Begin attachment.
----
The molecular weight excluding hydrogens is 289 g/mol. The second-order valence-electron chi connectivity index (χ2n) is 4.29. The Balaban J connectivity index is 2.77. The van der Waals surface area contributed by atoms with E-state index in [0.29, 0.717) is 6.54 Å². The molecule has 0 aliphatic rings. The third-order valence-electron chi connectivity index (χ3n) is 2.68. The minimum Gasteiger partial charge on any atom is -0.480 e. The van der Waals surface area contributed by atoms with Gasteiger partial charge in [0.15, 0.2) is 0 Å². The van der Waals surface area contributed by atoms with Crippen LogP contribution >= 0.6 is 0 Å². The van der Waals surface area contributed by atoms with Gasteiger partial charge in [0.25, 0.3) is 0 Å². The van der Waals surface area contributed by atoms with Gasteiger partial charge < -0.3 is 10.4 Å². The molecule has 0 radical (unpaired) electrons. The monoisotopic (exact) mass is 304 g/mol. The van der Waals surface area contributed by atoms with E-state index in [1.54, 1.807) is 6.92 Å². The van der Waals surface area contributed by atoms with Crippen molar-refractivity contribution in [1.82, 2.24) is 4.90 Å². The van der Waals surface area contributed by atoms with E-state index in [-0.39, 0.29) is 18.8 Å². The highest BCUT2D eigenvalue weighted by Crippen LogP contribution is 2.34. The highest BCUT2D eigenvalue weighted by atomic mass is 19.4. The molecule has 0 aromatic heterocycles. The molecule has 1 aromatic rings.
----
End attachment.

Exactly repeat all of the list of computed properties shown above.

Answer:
The molecular weight excluding hydrogens is 289 g/mol. The second-order valence-electron chi connectivity index (χ2n) is 4.29. The Balaban J connectivity index is 2.77. The van der Waals surface area contributed by atoms with E-state index in [0.29, 0.717) is 6.54 Å². The molecule has 0 aliphatic rings. The third-order valence-electron chi connectivity index (χ3n) is 2.68. The minimum Gasteiger partial charge on any atom is -0.480 e. The van der Waals surface area contributed by atoms with Gasteiger partial charge in [0.15, 0.2) is 0 Å². The van der Waals surface area contributed by atoms with Crippen LogP contribution >= 0.6 is 0 Å². The van der Waals surface area contributed by atoms with Gasteiger partial charge in [0.25, 0.3) is 0 Å². The van der Waals surface area contributed by atoms with Gasteiger partial charge < -0.3 is 10.4 Å². The molecule has 0 radical (unpaired) electrons. The monoisotopic (exact) mass is 304 g/mol. The van der Waals surface area contributed by atoms with E-state index in [1.54, 1.807) is 6.92 Å². The van der Waals surface area contributed by atoms with Crippen molar-refractivity contribution in [1.82, 2.24) is 4.90 Å². The van der Waals surface area contributed by atoms with E-state index in [-0.39, 0.29) is 18.8 Å². The highest BCUT2D eigenvalue weighted by Crippen LogP contribution is 2.34. The highest BCUT2D eigenvalue weighted by atomic mass is 19.4. The molecule has 0 aromatic heterocycles. The molecule has 1 aromatic rings.